Winslow Homer (American, 1836 – 1910) The Lifeline,1884. Philadelphia Museum of Art, Philadelphia, USA. (Not from the picture book!)

We don’t know where he gets that hot air balloon from, or the skates. It doesn’t matter.


Harvey Slumfenburger’s Christmas Present by John Burningham
Harvey Slumfenburger’s Christmas Present by John Burningham

Santa delivers the present and returns home. Burningham could have chosen to end the story there, but the viewpoint switches to that of Harvey, and we are left with Harvey about to open his Christmas present. The narrative ends with a question, “I wonder what it was.”

The young reader is invited to join in with Harvey’s excitement.

Harvey Slumfenburger’s Christmas Present by John Burningham


Teachers read this book in the classroom to talk about the value of the inidivual, or what other cultures from ours may call ‘individualism’. If Santa will go to these lengths to deliver a single present to a single boy, we must all be important. This explains the uniquieness of Harvey Slumfenberger’s name.

For younger children, what was inside the present? Re-read the picture book and it’s not a matter of finding the clues; the contents of the present are entirely left to the imaginations of the reader. In this way, the reader contributes to the story, and the story becomes tailored to individual children, as everyone wants something different. (Popular toys aside.)


The Santa story of delivering presents shows no sign of ending anytime soon, but it will be interesting to see whether this generation of Western children continue it with their own offspring. There may be a flip away from consumerism at some point as our children live with the climate crisis.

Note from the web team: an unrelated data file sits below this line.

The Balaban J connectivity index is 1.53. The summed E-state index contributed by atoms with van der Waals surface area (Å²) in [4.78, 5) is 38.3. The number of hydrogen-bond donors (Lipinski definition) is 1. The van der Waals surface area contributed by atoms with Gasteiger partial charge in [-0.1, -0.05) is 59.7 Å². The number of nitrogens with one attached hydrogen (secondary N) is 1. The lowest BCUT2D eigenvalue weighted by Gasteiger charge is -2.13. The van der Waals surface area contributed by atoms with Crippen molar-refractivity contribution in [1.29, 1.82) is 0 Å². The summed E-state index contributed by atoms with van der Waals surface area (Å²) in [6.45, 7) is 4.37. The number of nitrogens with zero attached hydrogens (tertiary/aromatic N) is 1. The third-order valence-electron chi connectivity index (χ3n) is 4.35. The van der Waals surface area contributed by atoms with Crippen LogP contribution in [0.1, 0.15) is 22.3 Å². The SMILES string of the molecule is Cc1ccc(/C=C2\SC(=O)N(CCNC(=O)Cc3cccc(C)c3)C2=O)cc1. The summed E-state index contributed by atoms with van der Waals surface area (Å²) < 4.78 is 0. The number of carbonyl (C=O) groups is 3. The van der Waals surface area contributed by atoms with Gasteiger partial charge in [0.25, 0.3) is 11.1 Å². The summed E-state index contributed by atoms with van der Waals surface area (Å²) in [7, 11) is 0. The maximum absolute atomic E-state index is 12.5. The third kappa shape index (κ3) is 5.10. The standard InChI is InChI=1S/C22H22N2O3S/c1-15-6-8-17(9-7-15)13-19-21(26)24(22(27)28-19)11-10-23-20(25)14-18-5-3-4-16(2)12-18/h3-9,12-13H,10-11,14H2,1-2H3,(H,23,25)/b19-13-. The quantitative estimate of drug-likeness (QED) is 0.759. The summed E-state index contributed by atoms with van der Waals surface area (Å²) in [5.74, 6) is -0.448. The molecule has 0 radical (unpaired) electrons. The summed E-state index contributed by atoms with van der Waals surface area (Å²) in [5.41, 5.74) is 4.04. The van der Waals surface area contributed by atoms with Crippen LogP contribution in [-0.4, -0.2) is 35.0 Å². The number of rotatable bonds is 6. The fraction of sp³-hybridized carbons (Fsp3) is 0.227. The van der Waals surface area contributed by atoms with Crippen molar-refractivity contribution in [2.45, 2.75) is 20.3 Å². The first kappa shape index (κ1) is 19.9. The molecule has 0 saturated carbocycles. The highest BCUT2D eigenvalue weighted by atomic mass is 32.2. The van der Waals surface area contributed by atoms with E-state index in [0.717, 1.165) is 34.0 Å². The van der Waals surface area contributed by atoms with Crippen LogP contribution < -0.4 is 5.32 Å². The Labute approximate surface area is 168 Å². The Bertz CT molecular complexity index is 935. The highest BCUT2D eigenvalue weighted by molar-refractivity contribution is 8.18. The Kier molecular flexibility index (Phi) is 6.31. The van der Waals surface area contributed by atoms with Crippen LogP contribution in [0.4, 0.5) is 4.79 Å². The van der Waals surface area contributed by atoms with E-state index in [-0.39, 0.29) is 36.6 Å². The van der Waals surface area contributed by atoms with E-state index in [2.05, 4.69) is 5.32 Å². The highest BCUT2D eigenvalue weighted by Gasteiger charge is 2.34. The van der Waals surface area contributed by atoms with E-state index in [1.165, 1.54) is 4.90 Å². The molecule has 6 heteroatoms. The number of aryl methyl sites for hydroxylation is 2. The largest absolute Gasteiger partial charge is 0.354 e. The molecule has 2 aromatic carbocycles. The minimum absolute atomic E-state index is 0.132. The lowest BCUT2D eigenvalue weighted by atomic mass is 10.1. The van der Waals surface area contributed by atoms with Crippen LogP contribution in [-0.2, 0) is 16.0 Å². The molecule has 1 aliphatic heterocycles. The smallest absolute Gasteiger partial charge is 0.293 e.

Home » Harvey Slumfenberger’s Christmas Present by John Burningham Analysis

On paper, things look fine. Sam Dennon recently inherited significant wealth from his uncle. As a respected architect, Sam spends his days thinking about the family needs and rich lives of his clients. But privately? Even his enduring love of amateur astronomy is on the wane. Sam has built a sustainable-architecture display home for himself but hasn’t yet moved into it, preferring to sleep in his cocoon of a campervan. Although they never announced it publicly, Sam’s wife and business partner ended their marriage years ago due to lack of intimacy, leaving Sam with the sense he is irreparably broken.

Now his beloved uncle has died. An intensifying fear manifests as health anxiety, with night terrors from a half-remembered early childhood event. To assuage the loneliness, Sam embarks on a Personal Happiness Project:

1. Get a pet dog

2. Find a friend. Just one. Not too intense.